Look at something emerging, like we’re starting to see it bubble up in editorial coverage, around blockchain. There’s not a ton of public-sector implementations on it, but there’s vendors out there kind of educating on it.

You were talking about speaking the right language, can you elaborate on that a little bit?

Sure. Every industry has its own nomenclature. A lot of times if you have a company come over and they’ve normally been selling to commercial or private-sector entities ... a lot of things are about profit. 

That’s not a concept in government. That’s not the right term. You’re not going to go into a K-12 school district and talk to them about profit. You’re going to talk to them about educational outcomes and how you’re going to improve their graduation rate. When you go to health and human services, it’s not going to be about cutting costs to appease shareholders. It’s going to be about how do we help people get onto these social services programs, work them through the system and improve their lives, improve their outcomes. How do we help you do that more efficiently, perhaps, to contain costs because budgets aren’t limitless? It’s just leveraging the right language.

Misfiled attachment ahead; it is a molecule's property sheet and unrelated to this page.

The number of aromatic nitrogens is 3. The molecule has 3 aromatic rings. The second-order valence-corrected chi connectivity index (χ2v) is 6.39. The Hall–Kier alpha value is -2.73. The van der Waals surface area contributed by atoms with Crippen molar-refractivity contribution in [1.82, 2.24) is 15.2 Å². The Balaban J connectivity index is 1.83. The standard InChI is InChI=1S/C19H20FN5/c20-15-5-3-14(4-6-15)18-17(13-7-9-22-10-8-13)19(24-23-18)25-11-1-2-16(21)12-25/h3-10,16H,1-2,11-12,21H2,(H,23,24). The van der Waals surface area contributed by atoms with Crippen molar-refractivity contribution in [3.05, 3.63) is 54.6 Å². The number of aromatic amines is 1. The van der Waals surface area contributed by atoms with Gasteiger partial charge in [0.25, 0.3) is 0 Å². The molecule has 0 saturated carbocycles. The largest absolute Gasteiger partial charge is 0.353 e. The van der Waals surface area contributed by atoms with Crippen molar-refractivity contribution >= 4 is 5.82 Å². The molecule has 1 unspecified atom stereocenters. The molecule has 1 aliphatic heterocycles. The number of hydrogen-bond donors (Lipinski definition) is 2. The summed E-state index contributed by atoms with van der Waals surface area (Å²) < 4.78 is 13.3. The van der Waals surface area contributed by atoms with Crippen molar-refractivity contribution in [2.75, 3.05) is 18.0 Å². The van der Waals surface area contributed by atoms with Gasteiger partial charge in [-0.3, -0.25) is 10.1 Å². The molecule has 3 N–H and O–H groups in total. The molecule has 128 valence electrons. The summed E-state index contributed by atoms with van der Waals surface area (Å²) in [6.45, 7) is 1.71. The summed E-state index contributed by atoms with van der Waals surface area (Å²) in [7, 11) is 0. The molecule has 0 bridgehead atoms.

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Ben Miller Associate Editor of GT Data and Business

Ben Miller is the associate editor of data and business for Government Technology. His reporting experience includes breaking news, business, community features and technical subjects. He holds a Bachelor’s degree in journalism from the Reynolds School of Journalism at the University of Nevada, Reno, and lives in Sacramento, Calif.